In a stroke of marketing genius, data tools providers have begun to focus their identity around the term “Business Intelligence”. The result is that the market for these types of tools has grown significantly and isn’t projected to slow down. If you take away the fluff and vague promises, these tools provide good service, but not business intelligence. When you need to do reports, build dashboards, perform data mining, etc., these tools are there to help. The problem is that the tools are just tools. While you need good tools and a solid infrastructure, real business intelligence comes from people. People who know the data and the business and can use the tools to analyze the data and bring an objective perspective on the company’s performance in the past, present and future.
What these tools provide is the foundation. You get what is necessary to get value from business information, but not real business value. Value comes when you know what you need to learn and how to pull the data together to achieve that objective. No tool provides value, just the means to get the value.
Too many companies start a business intelligence (lower case) initiative by doing a tools search, believing that it is the tools that provide the value. Most companies have at least a basic set of business intelligence tools. I always recommend taking advantage of what you already have before starting a tools search. If you use what you have until those tools no longer can give the service needed, you can at least enter the business intelligence tools market as an informed consumer, clear on what you need to accomplish.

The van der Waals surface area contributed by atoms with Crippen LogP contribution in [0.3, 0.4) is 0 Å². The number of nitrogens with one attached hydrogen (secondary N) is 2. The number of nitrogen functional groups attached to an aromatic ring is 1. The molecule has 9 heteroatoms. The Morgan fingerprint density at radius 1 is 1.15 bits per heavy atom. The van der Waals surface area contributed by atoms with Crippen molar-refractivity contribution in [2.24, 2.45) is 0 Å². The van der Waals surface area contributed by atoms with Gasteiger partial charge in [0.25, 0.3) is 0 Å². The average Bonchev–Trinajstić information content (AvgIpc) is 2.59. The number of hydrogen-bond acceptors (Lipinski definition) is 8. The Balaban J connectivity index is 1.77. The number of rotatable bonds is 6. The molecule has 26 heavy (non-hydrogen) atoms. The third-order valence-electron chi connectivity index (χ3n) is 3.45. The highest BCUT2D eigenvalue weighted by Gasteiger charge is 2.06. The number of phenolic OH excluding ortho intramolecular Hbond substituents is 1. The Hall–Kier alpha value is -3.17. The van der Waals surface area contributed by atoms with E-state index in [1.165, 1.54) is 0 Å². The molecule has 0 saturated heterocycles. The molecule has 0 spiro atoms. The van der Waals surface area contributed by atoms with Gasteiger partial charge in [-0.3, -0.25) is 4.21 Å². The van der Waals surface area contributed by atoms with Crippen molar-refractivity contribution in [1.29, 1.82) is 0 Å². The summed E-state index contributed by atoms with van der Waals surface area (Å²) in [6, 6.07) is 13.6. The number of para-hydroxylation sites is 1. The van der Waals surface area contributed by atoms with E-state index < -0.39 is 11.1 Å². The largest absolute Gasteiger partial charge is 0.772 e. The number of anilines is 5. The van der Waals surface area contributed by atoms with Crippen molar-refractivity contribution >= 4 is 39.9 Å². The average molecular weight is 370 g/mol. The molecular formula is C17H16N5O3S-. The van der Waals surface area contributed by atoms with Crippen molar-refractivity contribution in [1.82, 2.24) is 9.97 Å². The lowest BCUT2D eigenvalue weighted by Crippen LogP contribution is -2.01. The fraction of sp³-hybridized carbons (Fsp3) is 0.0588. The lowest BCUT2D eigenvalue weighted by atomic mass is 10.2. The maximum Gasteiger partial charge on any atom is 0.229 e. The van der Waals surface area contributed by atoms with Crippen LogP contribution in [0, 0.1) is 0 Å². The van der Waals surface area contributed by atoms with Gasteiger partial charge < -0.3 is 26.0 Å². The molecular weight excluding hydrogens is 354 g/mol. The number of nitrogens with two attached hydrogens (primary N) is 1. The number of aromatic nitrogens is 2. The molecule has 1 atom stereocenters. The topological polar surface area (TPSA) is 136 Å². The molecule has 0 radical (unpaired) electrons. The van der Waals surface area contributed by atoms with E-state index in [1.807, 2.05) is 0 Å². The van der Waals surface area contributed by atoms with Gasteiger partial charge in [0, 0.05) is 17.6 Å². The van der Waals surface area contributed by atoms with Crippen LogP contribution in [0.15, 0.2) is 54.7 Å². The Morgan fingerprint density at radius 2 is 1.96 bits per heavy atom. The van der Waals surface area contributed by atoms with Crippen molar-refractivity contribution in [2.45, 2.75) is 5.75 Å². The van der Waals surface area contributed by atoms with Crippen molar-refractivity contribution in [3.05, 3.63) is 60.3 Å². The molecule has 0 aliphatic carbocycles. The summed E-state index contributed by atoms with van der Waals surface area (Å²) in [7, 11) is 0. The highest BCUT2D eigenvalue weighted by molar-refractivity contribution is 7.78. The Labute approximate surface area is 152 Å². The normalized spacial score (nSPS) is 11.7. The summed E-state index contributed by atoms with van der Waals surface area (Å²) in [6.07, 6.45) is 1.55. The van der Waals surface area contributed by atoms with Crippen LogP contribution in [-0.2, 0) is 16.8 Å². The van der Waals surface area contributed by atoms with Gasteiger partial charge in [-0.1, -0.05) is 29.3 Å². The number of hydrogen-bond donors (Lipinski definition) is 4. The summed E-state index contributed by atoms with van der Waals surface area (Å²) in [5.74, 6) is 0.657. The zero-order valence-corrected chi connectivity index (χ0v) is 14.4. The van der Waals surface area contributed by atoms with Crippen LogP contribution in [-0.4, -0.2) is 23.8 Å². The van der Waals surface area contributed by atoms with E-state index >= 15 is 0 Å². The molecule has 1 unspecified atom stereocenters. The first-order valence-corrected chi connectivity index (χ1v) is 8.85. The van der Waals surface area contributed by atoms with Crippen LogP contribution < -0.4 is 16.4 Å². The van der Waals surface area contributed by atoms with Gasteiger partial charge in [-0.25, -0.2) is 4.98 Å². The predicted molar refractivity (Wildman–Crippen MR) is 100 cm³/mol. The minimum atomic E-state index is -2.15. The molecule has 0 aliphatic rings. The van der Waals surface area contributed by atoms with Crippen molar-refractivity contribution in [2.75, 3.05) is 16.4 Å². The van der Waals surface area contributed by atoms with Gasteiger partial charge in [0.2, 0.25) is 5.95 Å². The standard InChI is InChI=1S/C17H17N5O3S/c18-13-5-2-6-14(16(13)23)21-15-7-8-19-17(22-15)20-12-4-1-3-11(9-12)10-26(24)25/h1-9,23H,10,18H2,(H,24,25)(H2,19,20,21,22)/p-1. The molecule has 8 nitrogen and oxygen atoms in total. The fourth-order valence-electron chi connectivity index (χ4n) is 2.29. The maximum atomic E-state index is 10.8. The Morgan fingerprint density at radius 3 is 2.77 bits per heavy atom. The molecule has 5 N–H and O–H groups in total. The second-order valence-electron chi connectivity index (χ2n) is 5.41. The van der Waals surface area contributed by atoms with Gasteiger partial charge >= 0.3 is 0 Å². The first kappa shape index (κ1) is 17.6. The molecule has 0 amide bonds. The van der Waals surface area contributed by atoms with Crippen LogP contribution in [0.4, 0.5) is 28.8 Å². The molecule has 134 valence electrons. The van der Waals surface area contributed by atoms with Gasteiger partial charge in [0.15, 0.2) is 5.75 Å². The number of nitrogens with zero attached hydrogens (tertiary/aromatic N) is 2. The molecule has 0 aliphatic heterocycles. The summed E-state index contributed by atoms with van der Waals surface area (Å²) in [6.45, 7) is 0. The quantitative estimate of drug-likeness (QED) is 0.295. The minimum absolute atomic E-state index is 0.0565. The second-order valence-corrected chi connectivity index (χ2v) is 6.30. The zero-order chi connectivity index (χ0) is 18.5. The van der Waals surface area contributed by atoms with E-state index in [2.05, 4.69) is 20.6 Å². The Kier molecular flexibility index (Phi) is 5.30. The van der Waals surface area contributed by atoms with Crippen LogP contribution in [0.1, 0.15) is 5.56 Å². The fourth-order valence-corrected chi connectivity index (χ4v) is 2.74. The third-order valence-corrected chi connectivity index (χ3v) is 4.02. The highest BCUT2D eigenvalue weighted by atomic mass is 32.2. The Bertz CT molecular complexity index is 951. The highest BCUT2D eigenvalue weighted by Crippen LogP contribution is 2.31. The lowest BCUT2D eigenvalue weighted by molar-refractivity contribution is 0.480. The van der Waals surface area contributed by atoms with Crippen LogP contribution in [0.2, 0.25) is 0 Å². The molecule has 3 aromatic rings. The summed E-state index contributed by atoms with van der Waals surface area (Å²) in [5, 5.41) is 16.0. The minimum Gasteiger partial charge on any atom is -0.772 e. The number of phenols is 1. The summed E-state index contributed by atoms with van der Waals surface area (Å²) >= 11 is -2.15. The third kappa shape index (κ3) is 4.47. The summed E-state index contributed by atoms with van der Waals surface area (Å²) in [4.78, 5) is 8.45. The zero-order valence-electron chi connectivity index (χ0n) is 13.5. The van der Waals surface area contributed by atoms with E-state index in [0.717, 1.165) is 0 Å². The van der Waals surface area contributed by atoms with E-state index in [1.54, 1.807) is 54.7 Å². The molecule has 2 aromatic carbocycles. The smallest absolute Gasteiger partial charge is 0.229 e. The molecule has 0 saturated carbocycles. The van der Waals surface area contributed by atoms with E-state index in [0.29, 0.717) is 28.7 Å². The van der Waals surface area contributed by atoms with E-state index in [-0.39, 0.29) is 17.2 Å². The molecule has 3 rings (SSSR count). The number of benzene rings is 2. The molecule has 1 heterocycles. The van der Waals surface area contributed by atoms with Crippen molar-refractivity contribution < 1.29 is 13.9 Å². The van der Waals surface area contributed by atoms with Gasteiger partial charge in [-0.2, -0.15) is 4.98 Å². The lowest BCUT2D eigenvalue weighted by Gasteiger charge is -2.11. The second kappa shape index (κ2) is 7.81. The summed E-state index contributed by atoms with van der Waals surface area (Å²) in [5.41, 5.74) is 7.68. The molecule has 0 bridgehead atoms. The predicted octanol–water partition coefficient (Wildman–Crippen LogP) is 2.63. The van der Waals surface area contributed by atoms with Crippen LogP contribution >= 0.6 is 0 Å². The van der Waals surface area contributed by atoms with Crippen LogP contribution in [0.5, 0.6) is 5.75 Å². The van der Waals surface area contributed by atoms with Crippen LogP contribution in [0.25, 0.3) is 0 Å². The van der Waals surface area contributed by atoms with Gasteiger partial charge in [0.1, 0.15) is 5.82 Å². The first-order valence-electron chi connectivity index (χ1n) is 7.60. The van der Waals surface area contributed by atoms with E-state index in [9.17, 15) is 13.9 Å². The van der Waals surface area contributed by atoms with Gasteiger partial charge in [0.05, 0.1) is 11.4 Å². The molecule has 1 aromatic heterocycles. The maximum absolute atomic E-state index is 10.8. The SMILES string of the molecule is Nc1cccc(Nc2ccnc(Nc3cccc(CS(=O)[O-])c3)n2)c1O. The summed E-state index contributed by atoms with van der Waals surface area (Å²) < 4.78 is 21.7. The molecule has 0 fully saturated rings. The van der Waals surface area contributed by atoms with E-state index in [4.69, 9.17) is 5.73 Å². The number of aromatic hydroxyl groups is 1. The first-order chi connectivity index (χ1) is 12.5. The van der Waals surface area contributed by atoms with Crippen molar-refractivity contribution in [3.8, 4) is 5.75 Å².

I propose that the first step should be to either identify, cultivate or acquire a data analyst who can learn the business so that they can understand what the data is saying. Without context, data is just noise. A good data analyst can separate the signal from the noise and using quality tools, provide real value from information to the organization. That real value comes from the analyst being able to align the strategy for business intelligence to the strategy for the organization. To be aligned, those strategies must be communicated and understood. Finding a resource who understands the business and can effectively handle the tools is difficult, but completely worth the investment.
Once that person is identified, the next step is to create a process through which data and tools come together to create intelligence. The process helps the company stay focused on the objective. The objective must be aligned to a business value objective and most find success by starting small and growing, building on successes. Make sure there is a review step for every process so that the next objective is informed by the success or issues related to the previous effort.
Real business value is realized when there is an alignment between the organization’s strategies and the business intelligence strategy and when people can understand the business of the organization and the tools used to deliver business intelligence. It is the alignment of strategy and the ability of people to evaluate data in the context of the business’ operations that creates real business intelligence.